So I saw something recently, and I don’t know if it was Mayo or Cleveland Clinic. I kind of give them credit of it: The room is aware of me. And so it’s not, the room becomes part of the care team and suddenly now you start layering AI on top of that and the room is cognizantly aware and contributing to the care team. So it’s saying, Hey, this patient is sleeping. Whatever state they’re in, their patient is sleeping, they’re agitated, their voice as we’re rolling out voice detection kind of stuff from a security aspect. But what if it’s the same in the room? Hey, this patient is depressed, the patient hasn’t seen anybody. There’s been no visitors for a day. Let’s send our therapy dogs in there or whatever. So having that awareness of the room, of the state of the patient, or do we need to, is the patient in distress physically? We can start looking at the vitals in the room? Can we start to record just the temperature of the room or then the patient’s gone, okay, can we make sure the room’s turned over for the next patient? Those type of things – we become more efficient as a system. We become more reactionary to the patient and start to anticipate their needs.

We’ve done the same thing with predictive modeling, with risk of readmission, sepsis, deterioration index. We start looking at data points and we’re looking at those data points based on vitals, based on clinical data. Can we start to incorporate those – the epigenetics term or I can’t think of it – off the epi-vitals of what is the next closest? And don’t just tell me my heart rate, but what about the other stuff that’s going on? And again, that room becomes part of the care team. So the easy ones, yes, we’ve got to put a device in the room to start to aggregate that data. We’ve got to have a way to connect to the patient. The patient has the way to connect to us. And outside of that, and really we’ve built so many different applications and pieces now you start to integrate all those and that’s where the magic happens.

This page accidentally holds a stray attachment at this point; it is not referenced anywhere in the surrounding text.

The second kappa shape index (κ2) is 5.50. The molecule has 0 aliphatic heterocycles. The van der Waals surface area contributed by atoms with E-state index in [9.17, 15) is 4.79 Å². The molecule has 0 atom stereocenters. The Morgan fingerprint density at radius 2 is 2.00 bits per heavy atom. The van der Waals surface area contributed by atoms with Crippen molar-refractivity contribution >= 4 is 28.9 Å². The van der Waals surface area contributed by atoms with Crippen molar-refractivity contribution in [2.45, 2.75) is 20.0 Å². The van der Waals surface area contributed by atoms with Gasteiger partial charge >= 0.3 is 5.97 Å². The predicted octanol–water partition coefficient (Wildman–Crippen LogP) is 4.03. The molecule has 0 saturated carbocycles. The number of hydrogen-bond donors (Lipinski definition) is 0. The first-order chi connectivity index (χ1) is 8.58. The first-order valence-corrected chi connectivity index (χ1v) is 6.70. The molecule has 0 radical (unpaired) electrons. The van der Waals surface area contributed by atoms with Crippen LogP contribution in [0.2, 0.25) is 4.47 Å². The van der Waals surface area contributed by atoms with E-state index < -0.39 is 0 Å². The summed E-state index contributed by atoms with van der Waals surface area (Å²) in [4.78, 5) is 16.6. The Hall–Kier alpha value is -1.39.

Brandofino:

Yeah, I love that. And that’s our thought as well. I’ve been using the term responsible AI because just having technology doesn’t mean anything, but in how you describe it, if you think of the room as having multiple sensors in it that we could gather information from and then provide that information to the right people at the right time, augments care. And that’s the key. So it’s great to hear what your vision is and obviously we’re looking forward to trying to be a part of that.

So you guys are a little ahead of some customers. You may be a little behind some of the big guys like Mayo in some things, but what advice would you give to some of those health systems that maybe have only done outpatient and they really haven’t crossed the line into inpatient or really making virtual care part of their just healthcare strategy? You have a couple of pieces of advice for folks that are in that stage?

Witenko: